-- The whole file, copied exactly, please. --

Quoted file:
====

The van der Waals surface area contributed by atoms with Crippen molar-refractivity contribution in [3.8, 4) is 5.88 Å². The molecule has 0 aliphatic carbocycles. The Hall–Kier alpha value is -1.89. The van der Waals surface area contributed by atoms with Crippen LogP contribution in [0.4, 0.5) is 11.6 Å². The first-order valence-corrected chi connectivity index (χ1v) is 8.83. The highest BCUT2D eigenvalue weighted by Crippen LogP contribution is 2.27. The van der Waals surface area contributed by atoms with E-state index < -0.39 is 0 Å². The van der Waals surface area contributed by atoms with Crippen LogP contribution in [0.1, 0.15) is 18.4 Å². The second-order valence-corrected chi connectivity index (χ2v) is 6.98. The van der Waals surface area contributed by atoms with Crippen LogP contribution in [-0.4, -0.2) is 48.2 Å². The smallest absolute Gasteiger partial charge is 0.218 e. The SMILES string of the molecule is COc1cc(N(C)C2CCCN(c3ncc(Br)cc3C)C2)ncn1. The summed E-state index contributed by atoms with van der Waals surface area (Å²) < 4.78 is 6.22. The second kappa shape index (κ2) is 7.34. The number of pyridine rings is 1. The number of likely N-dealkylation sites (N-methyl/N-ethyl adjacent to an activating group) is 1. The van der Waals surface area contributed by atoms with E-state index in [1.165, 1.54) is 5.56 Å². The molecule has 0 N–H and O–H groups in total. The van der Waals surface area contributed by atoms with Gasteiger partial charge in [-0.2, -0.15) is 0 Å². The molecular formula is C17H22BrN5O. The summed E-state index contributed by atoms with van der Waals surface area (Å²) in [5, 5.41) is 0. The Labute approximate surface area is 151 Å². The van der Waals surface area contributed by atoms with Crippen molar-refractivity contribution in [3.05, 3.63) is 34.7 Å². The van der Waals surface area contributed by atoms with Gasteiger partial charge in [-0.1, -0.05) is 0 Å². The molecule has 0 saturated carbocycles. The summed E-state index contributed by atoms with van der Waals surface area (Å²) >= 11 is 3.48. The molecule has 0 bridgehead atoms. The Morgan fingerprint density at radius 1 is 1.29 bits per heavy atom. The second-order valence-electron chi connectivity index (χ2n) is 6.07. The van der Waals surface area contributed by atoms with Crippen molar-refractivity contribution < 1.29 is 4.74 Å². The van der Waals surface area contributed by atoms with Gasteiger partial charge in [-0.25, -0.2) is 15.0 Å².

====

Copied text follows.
The van der Waals surface area contributed by atoms with Crippen molar-refractivity contribution in [3.8, 4) is 5.88 Å². The molecule has 0 aliphatic carbocycles. The Hall–Kier alpha value is -1.89. The van der Waals surface area contributed by atoms with Crippen LogP contribution in [0.4, 0.5) is 11.6 Å². The first-order valence-corrected chi connectivity index (χ1v) is 8.83. The highest BCUT2D eigenvalue weighted by Crippen LogP contribution is 2.27. The van der Waals surface area contributed by atoms with E-state index < -0.39 is 0 Å². The van der Waals surface area contributed by atoms with Crippen LogP contribution in [0.1, 0.15) is 18.4 Å². The second-order valence-corrected chi connectivity index (χ2v) is 6.98. The van der Waals surface area contributed by atoms with Crippen LogP contribution in [-0.4, -0.2) is 48.2 Å². The smallest absolute Gasteiger partial charge is 0.218 e. The SMILES string of the molecule is COc1cc(N(C)C2CCCN(c3ncc(Br)cc3C)C2)ncn1. The summed E-state index contributed by atoms with van der Waals surface area (Å²) < 4.78 is 6.22. The second kappa shape index (κ2) is 7.34. The number of pyridine rings is 1. The number of likely N-dealkylation sites (N-methyl/N-ethyl adjacent to an activating group) is 1. The van der Waals surface area contributed by atoms with E-state index in [1.165, 1.54) is 5.56 Å². The molecule has 0 N–H and O–H groups in total. The van der Waals surface area contributed by atoms with Gasteiger partial charge in [-0.2, -0.15) is 0 Å². The molecular formula is C17H22BrN5O. The summed E-state index contributed by atoms with van der Waals surface area (Å²) in [5, 5.41) is 0. The Labute approximate surface area is 151 Å². The van der Waals surface area contributed by atoms with Crippen molar-refractivity contribution in [3.05, 3.63) is 34.7 Å². The van der Waals surface area contributed by atoms with Gasteiger partial charge in [-0.1, -0.05) is 0 Å². The molecule has 0 saturated carbocycles. The summed E-state index contributed by atoms with van der Waals surface area (Å²) >= 11 is 3.48. The molecule has 0 bridgehead atoms. The Morgan fingerprint density at radius 1 is 1.29 bits per heavy atom. The second-order valence-electron chi connectivity index (χ2n) is 6.07. The van der Waals surface area contributed by atoms with Crippen molar-refractivity contribution < 1.29 is 4.74 Å². The van der Waals surface area contributed by atoms with Gasteiger partial charge in [-0.25, -0.2) is 15.0 Å².